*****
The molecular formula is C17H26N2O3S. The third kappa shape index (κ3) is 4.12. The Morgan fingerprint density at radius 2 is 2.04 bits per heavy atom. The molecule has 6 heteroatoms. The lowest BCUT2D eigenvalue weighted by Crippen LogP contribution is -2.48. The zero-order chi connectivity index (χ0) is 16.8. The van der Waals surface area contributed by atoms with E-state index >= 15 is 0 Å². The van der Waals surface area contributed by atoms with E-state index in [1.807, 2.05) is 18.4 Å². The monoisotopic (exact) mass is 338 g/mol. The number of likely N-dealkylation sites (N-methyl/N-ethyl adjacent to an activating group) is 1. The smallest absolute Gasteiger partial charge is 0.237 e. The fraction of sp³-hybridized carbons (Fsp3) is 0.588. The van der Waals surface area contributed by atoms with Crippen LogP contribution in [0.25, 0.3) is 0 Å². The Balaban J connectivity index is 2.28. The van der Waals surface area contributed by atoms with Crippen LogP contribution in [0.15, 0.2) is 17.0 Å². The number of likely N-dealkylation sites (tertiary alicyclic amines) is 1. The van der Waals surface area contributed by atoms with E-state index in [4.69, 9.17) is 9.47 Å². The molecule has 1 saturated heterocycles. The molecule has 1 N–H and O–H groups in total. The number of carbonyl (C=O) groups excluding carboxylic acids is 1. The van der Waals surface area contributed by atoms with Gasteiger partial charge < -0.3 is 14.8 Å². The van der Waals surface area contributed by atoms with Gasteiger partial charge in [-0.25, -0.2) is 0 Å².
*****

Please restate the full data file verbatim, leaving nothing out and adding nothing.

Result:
The molecular formula is C17H26N2O3S. The third kappa shape index (κ3) is 4.12. The Morgan fingerprint density at radius 2 is 2.04 bits per heavy atom. The molecule has 6 heteroatoms. The lowest BCUT2D eigenvalue weighted by Crippen LogP contribution is -2.48. The zero-order chi connectivity index (χ0) is 16.8. The van der Waals surface area contributed by atoms with E-state index >= 15 is 0 Å². The van der Waals surface area contributed by atoms with E-state index in [1.807, 2.05) is 18.4 Å². The monoisotopic (exact) mass is 338 g/mol. The number of likely N-dealkylation sites (N-methyl/N-ethyl adjacent to an activating group) is 1. The smallest absolute Gasteiger partial charge is 0.237 e. The fraction of sp³-hybridized carbons (Fsp3) is 0.588. The van der Waals surface area contributed by atoms with Crippen LogP contribution in [0.25, 0.3) is 0 Å². The Balaban J connectivity index is 2.28. The van der Waals surface area contributed by atoms with Crippen LogP contribution in [0.15, 0.2) is 17.0 Å². The number of likely N-dealkylation sites (tertiary alicyclic amines) is 1. The van der Waals surface area contributed by atoms with E-state index in [4.69, 9.17) is 9.47 Å². The molecule has 1 saturated heterocycles. The molecule has 1 N–H and O–H groups in total. The number of carbonyl (C=O) groups excluding carboxylic acids is 1. The van der Waals surface area contributed by atoms with Gasteiger partial charge < -0.3 is 14.8 Å². The van der Waals surface area contributed by atoms with Gasteiger partial charge in [-0.25, -0.2) is 0 Å².